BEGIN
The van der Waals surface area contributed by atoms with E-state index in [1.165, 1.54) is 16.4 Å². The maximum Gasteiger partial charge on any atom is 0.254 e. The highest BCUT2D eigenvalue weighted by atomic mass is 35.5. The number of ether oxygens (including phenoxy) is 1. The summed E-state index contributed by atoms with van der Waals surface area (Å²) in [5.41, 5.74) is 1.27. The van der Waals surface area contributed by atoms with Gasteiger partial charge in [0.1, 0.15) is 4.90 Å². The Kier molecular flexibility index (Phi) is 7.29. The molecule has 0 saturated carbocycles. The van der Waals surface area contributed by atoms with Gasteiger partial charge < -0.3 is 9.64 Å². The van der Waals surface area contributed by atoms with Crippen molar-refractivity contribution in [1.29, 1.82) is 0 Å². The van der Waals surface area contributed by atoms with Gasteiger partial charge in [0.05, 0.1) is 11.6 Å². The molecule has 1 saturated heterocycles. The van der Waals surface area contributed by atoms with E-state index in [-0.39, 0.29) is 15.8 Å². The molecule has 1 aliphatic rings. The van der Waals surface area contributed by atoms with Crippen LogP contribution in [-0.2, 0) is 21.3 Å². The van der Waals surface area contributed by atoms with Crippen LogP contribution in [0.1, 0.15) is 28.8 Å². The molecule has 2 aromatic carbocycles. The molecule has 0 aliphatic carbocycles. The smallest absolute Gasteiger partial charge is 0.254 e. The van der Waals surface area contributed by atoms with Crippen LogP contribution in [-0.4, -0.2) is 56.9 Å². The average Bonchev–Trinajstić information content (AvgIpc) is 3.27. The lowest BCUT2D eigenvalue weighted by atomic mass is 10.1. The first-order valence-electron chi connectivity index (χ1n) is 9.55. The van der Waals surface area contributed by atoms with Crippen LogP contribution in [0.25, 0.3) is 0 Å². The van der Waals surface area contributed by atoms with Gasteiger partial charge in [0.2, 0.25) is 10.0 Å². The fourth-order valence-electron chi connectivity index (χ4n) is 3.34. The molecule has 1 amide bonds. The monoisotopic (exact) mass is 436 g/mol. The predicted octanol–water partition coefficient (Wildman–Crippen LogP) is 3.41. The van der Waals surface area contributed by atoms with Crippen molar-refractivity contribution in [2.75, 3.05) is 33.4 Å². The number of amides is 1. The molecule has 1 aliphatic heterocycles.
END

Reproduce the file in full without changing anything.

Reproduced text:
The van der Waals surface area contributed by atoms with E-state index in [1.165, 1.54) is 16.4 Å². The maximum Gasteiger partial charge on any atom is 0.254 e. The highest BCUT2D eigenvalue weighted by atomic mass is 35.5. The number of ether oxygens (including phenoxy) is 1. The summed E-state index contributed by atoms with van der Waals surface area (Å²) in [5.41, 5.74) is 1.27. The van der Waals surface area contributed by atoms with Gasteiger partial charge in [0.1, 0.15) is 4.90 Å². The Kier molecular flexibility index (Phi) is 7.29. The molecule has 0 saturated carbocycles. The van der Waals surface area contributed by atoms with Gasteiger partial charge < -0.3 is 9.64 Å². The van der Waals surface area contributed by atoms with Crippen molar-refractivity contribution in [1.29, 1.82) is 0 Å². The van der Waals surface area contributed by atoms with Gasteiger partial charge in [0.05, 0.1) is 11.6 Å². The molecule has 1 saturated heterocycles. The van der Waals surface area contributed by atoms with E-state index in [-0.39, 0.29) is 15.8 Å². The molecule has 1 aliphatic rings. The van der Waals surface area contributed by atoms with Crippen LogP contribution in [-0.2, 0) is 21.3 Å². The van der Waals surface area contributed by atoms with Crippen LogP contribution in [0.1, 0.15) is 28.8 Å². The molecule has 2 aromatic carbocycles. The molecule has 0 aliphatic carbocycles. The smallest absolute Gasteiger partial charge is 0.254 e. The van der Waals surface area contributed by atoms with Crippen LogP contribution in [-0.4, -0.2) is 56.9 Å². The average Bonchev–Trinajstić information content (AvgIpc) is 3.27. The lowest BCUT2D eigenvalue weighted by atomic mass is 10.1. The first-order valence-electron chi connectivity index (χ1n) is 9.55. The van der Waals surface area contributed by atoms with Crippen LogP contribution in [0.25, 0.3) is 0 Å². The van der Waals surface area contributed by atoms with Gasteiger partial charge in [0.2, 0.25) is 10.0 Å². The fourth-order valence-electron chi connectivity index (χ4n) is 3.34. The molecule has 1 amide bonds. The monoisotopic (exact) mass is 436 g/mol. The predicted octanol–water partition coefficient (Wildman–Crippen LogP) is 3.41. The van der Waals surface area contributed by atoms with Crippen molar-refractivity contribution in [2.75, 3.05) is 33.4 Å². The number of amides is 1. The molecule has 1 aliphatic heterocycles.